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An Enchanting “Midsummer Night’s Dream”

By Erica X Eisen, Crimson Staff Writer

Perhaps fitting for a play that deals so much in dreams, director Mikhaila R. Fogel ’16’s production of “A Midsummer Night’s Dream” offered college-age viewers a fantastical glimpse back to their childhood in the ’90s (and its attendant fashion nightmares). The show, which ran through April 20, gleefully mixed high and pop culture, featuring a stage bedecked in glowsticks and a musical tribute to “The Fresh Prince of Bel-Air.” Though not perfect, the Hyperion Shakespeare Company’s utterly committed performances and campy take on classic theater made for an enchanting show that more than overcame its flaws.

At the center of “A Midsummer Night’s Dream” is a love quadrangle between the Athenians Hermia (Kara E. Roberts ’17), Lysander (Taylor A. Cressler ’14), Helena (Olivia L. Ball ’14), and Demetrius (Kevin T. Wittenberg ’14). When the four wander into the woods at night, they come into the middle of a feud between the fairies Oberon (Katherine E. Moon ’14) and Titania (Emilie G.C. Thompson ’16). Magical meddling in human affairs serves only to stir up further drama. As if two worlds colliding isn’t enough, Shakespeare saw fit to add a third: the forest also plays host to a troupe of actors incompetently rehearsing “Pyramis and Thisbe.” With so many different elements, balance is of the essence. Fortunately, this was something that this rendition largely accomplished.

The performances of the four central actors helped to draw out the play’s themes while never losing sight of its comedy. Prior to being enchanted by Puck, Cressler portrayed Lysander’s love for Hermia as sweet and demure; under the potion’s spell, he drops the doe-eyed look in favor of crude lunges and testosterone-fueled sparring, deftly limning the difference between love and lust, natural and unnatural. One of the most accomplished scenes of the production saw all four Athenians squabbling with each other onstage as the two men, victims of Oberon’s love potion, vie for Helena’s hand. Good blocking and high-energy performances ratcheted up the tension in the scene: Helena flips off Demetrius, Hermia jumps at Helena’s throat, and the men fight each other with a rising intensity that yet at moments has a balletic elegance. The growing violence of the lovers’ behavior underscored the duality of civilization and wilderness central to the play.

The players and the fairies were not to be outdone; among the latter group, the unquestionable standout was Moon, whose Oberon was both imperious and imperial. The smug self-confidence of her characterization made the artificial convention of the soliloquy seem natural—her Oberon is exactly the kind of person who would relish their own cleverness aloud to themselves. And the ragtag band of players provided some of the production’s most enjoyable moments thanks to all-around great comedic instincts. Portraying the talentless ham Nick Bottom, Ari D. Brenner ’14 put his improv-honed comedic chops to good use, rendering what might have been an insufferable character one of the production’s most funny and compelling. Cartoonish costuming by Juliet M. Snyder ’15 and Gina K. Hackett ’15 played up the troupe’s ridiculousness—Brenner was decked out in an eyesore of a tie, and Lelaina E. Vogel ’15 (playing the group’s overworked manager) sported a hairdo heaped high with scrunchies and topped off by a pair of crisscrossed chopsticks.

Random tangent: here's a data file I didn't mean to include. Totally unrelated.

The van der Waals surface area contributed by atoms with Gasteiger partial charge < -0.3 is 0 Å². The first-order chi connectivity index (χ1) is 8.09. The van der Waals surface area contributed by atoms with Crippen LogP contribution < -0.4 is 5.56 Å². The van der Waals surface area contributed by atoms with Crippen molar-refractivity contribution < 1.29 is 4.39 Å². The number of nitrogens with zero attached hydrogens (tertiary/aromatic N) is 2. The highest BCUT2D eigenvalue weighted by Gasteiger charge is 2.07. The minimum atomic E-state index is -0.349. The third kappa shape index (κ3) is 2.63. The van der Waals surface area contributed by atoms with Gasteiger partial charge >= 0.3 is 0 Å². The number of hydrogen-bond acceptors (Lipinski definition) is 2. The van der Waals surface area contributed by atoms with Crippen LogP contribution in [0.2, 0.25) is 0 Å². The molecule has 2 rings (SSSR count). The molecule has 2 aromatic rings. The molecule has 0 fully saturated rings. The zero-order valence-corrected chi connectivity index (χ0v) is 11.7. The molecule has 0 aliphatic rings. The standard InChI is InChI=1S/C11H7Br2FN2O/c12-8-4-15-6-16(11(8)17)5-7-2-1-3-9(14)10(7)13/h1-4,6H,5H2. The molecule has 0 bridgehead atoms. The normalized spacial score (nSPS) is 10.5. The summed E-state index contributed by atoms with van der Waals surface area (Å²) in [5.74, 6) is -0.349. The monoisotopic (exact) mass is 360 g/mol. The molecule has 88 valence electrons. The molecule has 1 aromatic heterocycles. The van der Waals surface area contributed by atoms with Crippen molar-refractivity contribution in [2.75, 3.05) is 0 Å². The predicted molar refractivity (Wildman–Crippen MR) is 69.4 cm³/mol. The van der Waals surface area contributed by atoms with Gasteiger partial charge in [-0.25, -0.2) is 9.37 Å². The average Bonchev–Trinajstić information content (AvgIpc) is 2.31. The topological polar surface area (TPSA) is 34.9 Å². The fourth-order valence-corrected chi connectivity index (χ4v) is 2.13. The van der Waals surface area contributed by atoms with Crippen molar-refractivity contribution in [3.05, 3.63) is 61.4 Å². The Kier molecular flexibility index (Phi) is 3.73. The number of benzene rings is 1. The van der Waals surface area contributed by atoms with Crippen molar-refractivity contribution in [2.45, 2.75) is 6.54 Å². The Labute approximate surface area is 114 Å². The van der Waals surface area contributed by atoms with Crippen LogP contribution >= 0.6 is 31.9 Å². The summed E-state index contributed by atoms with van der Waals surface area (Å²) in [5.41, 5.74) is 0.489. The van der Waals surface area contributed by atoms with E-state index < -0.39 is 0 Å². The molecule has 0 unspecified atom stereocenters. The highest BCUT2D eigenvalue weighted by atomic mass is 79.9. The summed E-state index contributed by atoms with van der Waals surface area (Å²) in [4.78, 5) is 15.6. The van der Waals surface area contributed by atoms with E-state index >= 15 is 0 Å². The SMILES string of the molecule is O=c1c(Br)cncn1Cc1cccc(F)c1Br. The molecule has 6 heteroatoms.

The production wrung every bit of comedy out of the script that they could, transforming even throwaway lines into laugh-out-loud funny moments. There’s nothing inherently funny, for example, about the bit part of Mustardseed, one of Titania’s gaggle of fairies; in the hands of Deng-Tung Wang ’16, however, lines without any humor in them turn into side-splitters thanks to his exaggeratedly deep voice and stern, deadpan delivery. The part of Robin Starveling (Gillian C. Stein ’15) was given new comedic dimensions thanks to the play’s genderbending; as the only woman among the players (who would originally all have been men), she acted furious at being denied the leading female role of Thisbe. Stein slung one-liners with bitterness worthy of “Daria,” and her frequent swigs from a hipflask (a smart move by prop designer Alice Abracen ’15) were a perfect set-up to her role in the play-within-a-play, Moonshine.

The one false note in the production, however, was in the characterization of Puck (Emily R. Zoffer ’17), who in this telling was more incubus than imp. The conversation between Puck and one of Titania’s followers (Vogel again) at the beginning of Act II featured an atmosphere of bizarre sexual tension totally unbefitting “that shrewd and knavish sprite.” Elsewhere in the play, Zoffer swaggered around the other characters, leering down at them; the transformation of Puck from a childish mischiefmaker into something more like a creepy voyeur (or voyeuse, as the case may be) was an off-putting one, but not enough to sour a production that was so strong overall. The spirited, energetic performances and clever set design and costuming won out, making for a production with far more staying power than any mere dream.

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